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A proud parent taking a photo of their child in their school uniform

Posted 29 August 2017

Preparing for first school year survival… with a week to go

The build-up to the first day of school is an exciting – and occasionally nail-biting! – time for parents and children, but with a bit of extra prep, there’s no reason it shouldn’t be a time for smiles rather than tears. Shannon Kyle talks to top parent bloggers for tips to make sure everything runs smoothly.

  • Check the school website for special meet-up days.
  • Wait until you know what your child enjoys before special buys.
  • Save on school uniform by shopping around.

You can find more of Shannon’s (@ShannonDotKyle) articles on the LV= life content hub.

Preparation, preparation, preparation

Many schools arrange special days for parents and children to meet up during the week beforehand, so contact the school for details. Otherwise, arrange your own meet-up with families who are moving from the same nursery. It’s always nice to see friendly faces and share those first-day fears!

Leading up to the first day, read helpful books aimed at reception class children. Usborne have released two books – ‘All you need to know before you start school’ and ‘Starting school sticker book’ – with stories to reassure children and parents alike.

Plan your route to school as well, making sure it’s safe if you want your little one to ride a scooter and finding out how long it takes.

Mum of two girls and writer of the blog Brighton Mums Claire Jones-Hughes (@Brightonmums) says having a ‘dry run’ by trying the uniform on a few days before is a good idea.

‘Do the obligatory uniform picture before the first day,’ she recommends. ‘Putting yourself under pressure to get a snap for granny and granddad can add to the overwhelming feelings. Then you can put the camera away and fully appreciate the day rather than trying to capture it.’

Product reviewer and blogger Lucy Cotterill of Real Mum Review (@realmumreview), and mum to Erin, four, and Neve, nine months, agrees that planning in advance is key to avoid last-minute rushes.

‘I’m not the most organised person,’ says Lucy, ‘but it’s worth ticking off lists of things you need a few days early. Check how strict the uniform policy is so if you’re missing anything you still have time to find it.’

School day savings

Family finances can be stretched when children start school. Not only can the childcare costs change with after-school clubs or extra childminding, but pricey items like uniform, equipment and trips need to be factored in.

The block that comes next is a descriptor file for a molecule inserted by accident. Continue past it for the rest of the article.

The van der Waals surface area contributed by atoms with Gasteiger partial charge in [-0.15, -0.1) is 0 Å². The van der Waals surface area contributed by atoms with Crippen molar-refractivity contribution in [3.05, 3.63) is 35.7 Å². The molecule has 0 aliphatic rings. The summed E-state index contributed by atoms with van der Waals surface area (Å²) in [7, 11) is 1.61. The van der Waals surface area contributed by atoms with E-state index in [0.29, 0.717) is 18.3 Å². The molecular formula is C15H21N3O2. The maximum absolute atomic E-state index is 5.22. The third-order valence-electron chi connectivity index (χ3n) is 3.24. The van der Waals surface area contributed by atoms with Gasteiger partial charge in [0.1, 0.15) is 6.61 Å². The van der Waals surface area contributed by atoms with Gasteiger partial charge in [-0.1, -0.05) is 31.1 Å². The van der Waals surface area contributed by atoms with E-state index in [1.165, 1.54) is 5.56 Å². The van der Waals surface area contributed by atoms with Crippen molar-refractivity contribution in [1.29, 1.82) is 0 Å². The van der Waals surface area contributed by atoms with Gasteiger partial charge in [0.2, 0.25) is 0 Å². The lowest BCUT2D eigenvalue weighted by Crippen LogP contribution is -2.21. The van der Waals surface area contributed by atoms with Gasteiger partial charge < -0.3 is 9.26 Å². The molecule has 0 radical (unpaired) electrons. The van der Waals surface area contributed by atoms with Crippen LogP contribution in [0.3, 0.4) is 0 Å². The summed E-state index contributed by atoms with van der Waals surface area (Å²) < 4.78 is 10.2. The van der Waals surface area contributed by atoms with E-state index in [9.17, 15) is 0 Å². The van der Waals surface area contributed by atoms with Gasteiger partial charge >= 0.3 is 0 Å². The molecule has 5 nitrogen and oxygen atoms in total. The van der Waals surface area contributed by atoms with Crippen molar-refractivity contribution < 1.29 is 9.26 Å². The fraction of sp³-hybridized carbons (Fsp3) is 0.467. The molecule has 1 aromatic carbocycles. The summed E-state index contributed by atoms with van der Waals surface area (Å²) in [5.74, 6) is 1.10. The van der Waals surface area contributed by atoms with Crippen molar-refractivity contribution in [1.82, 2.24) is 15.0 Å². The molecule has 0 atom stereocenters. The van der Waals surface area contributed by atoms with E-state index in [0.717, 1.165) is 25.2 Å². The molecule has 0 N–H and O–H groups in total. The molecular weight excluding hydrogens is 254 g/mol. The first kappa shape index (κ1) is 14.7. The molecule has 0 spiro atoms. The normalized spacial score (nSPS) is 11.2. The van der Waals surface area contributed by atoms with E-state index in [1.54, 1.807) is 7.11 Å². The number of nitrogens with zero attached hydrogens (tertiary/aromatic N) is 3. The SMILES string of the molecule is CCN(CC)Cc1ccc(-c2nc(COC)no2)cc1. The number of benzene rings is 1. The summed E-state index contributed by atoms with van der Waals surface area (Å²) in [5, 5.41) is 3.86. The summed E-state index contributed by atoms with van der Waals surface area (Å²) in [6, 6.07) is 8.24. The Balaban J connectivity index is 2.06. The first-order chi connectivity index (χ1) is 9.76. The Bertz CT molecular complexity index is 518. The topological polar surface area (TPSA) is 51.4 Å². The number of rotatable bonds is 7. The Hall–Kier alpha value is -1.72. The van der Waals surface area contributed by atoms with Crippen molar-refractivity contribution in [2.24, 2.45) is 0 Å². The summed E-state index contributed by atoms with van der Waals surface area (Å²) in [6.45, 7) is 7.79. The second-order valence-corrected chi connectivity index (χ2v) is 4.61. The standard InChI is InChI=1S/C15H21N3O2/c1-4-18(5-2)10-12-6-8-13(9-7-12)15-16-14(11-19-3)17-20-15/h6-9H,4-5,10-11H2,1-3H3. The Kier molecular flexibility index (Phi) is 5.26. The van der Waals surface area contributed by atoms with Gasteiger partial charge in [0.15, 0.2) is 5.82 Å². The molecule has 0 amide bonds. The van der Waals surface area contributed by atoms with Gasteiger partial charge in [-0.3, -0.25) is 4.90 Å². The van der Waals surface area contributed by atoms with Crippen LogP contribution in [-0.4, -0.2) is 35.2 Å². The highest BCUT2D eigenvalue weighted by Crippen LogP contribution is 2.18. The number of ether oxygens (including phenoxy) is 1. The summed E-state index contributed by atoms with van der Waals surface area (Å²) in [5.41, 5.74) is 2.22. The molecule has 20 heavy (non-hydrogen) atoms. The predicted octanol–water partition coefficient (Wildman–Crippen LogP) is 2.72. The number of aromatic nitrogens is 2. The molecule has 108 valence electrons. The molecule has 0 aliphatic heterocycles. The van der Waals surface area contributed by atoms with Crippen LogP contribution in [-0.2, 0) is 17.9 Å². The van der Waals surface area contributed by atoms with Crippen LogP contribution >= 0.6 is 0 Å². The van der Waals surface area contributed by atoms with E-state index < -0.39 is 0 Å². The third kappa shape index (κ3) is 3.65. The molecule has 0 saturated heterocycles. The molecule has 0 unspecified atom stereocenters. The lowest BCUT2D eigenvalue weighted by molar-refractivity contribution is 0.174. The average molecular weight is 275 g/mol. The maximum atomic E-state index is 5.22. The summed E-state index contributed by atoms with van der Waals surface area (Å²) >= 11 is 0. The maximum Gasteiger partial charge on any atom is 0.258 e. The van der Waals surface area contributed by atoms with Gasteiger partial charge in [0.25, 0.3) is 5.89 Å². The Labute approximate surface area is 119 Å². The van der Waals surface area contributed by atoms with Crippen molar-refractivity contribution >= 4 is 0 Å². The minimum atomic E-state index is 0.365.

If you need to do any last-minute uniform buys, think about exactly what you need, says mum of two and blogger Natalie Cox (@memeandharri).

‘Don’t automatically go to the expensive uniform shops, as, in my experience, the quality is no different,’ suggests Natalie. ‘Buy stationery in discount stores and think about stocking up on cards and birthday gifts when they’re on sale – chances are your little one will be invited to lots of parties!’

Rachel Tompkins suggests not rushing into any last-minute special purchases.

‘Give it a few weeks into term to see what your child enjoys. For example, they might prefer recorder lessons to football,’ she says.

Claire Jones-Hughes recommends checking whether second-hand uniform sales are on later in the term.

‘Often, you can buy all you need through school sales, so ask the office when they are,’ she says. ‘Before going bonkers buying PE kits and trainers, check when reception children start PE as many do after Christmas, so you could add them onto a Christmas list.’

Lucy Cotterill suggests charity shops as a good option to find uniforms as well.

‘Also, check how strict the uniform policy is. While many have logos on their jumpers, not all insist upon it, meaning you can buy plain jumpers from supermarket and high-street chains,’ she adds.

Find out more about childcare costs and vouchers in our article on starting school.

Staying sane on the big first day

It’s not just the children who can find themselves in tears waving goodbye at the school gates – parents can also feel emotional on the big day. The week before gives you time to turn those nerves into excitement, and to enjoy those last days together. Perhaps you could factor in some fun days out or treats – once your child starts school you’ll be tied to holidays.

Lucy Cotterill suggests hiding your own anxiety from your child too.

‘I feel like an emotional wreck when I think about Erin starting school this September, but I always talk to her with a sense of excitement and happiness,’ she explains. ‘Now she genuinely can’t wait to go, even if I can’t promise I won’t sob all the way home after that first drop-off!’

Rachel Tompkins (@rachtompkins), writer for parenting website Mush and mum of two boys, says emotions are likely to be running high and preparing for tears on the day is a good idea.

‘Lunchtime can be daunting when they start school so pop a little note or, if they can’t read, a photo of the two of you together in their lunchbox to reassure them,’ she suggests.

Claire Jones-Hughes advises not to put pressure on yourself.

‘Don’t panic if you can’t find your morning routine straight away – it can take until Christmas,’ she says. ‘Think outside of the box too – for example, I have a ‘shoes on’ alarm on my phone to make it fun and turn the dining room into a ‘hair salon’, with a special sign on the door, so we have a bit of calm during hair brush time.’

Starting school is a big milestone for any parent and child, but with a few last-minute plans in place, the challenge can be a time to remember for all the right reasons.

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